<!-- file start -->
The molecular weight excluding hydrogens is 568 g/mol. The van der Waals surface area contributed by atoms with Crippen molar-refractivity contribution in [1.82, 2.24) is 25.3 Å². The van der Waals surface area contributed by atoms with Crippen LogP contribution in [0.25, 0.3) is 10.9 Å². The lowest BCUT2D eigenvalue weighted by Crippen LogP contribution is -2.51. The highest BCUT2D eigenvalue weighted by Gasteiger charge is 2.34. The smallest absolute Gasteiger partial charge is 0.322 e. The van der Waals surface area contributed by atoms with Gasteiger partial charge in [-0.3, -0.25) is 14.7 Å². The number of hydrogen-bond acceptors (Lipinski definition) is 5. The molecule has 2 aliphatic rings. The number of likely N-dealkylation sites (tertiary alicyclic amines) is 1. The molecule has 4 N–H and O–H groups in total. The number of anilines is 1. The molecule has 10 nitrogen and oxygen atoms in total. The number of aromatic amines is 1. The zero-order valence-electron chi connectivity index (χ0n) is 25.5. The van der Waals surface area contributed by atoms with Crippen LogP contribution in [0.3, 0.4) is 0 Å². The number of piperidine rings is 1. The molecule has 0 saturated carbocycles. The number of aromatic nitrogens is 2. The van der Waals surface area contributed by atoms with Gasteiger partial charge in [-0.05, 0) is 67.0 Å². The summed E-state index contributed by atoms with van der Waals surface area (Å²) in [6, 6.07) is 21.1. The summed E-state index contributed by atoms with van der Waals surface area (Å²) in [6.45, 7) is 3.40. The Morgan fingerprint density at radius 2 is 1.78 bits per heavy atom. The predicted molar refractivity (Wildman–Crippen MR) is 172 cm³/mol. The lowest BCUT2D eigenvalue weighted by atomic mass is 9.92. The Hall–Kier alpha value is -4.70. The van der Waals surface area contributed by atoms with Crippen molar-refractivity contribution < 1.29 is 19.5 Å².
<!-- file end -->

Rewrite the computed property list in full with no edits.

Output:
The molecular weight excluding hydrogens is 568 g/mol. The van der Waals surface area contributed by atoms with Crippen molar-refractivity contribution in [1.82, 2.24) is 25.3 Å². The van der Waals surface area contributed by atoms with Crippen LogP contribution in [0.25, 0.3) is 10.9 Å². The lowest BCUT2D eigenvalue weighted by Crippen LogP contribution is -2.51. The highest BCUT2D eigenvalue weighted by Gasteiger charge is 2.34. The smallest absolute Gasteiger partial charge is 0.322 e. The van der Waals surface area contributed by atoms with Gasteiger partial charge in [-0.3, -0.25) is 14.7 Å². The number of hydrogen-bond acceptors (Lipinski definition) is 5. The molecule has 2 aliphatic rings. The number of likely N-dealkylation sites (tertiary alicyclic amines) is 1. The molecule has 4 N–H and O–H groups in total. The number of anilines is 1. The molecule has 10 nitrogen and oxygen atoms in total. The number of aromatic amines is 1. The zero-order valence-electron chi connectivity index (χ0n) is 25.5. The van der Waals surface area contributed by atoms with Crippen LogP contribution in [0.3, 0.4) is 0 Å². The number of piperidine rings is 1. The molecule has 0 saturated carbocycles. The number of aromatic nitrogens is 2. The van der Waals surface area contributed by atoms with Gasteiger partial charge in [-0.05, 0) is 67.0 Å². The summed E-state index contributed by atoms with van der Waals surface area (Å²) in [6, 6.07) is 21.1. The summed E-state index contributed by atoms with van der Waals surface area (Å²) in [6.45, 7) is 3.40. The Morgan fingerprint density at radius 2 is 1.78 bits per heavy atom. The predicted molar refractivity (Wildman–Crippen MR) is 172 cm³/mol. The lowest BCUT2D eigenvalue weighted by atomic mass is 9.92. The Hall–Kier alpha value is -4.70. The van der Waals surface area contributed by atoms with Crippen molar-refractivity contribution < 1.29 is 19.5 Å².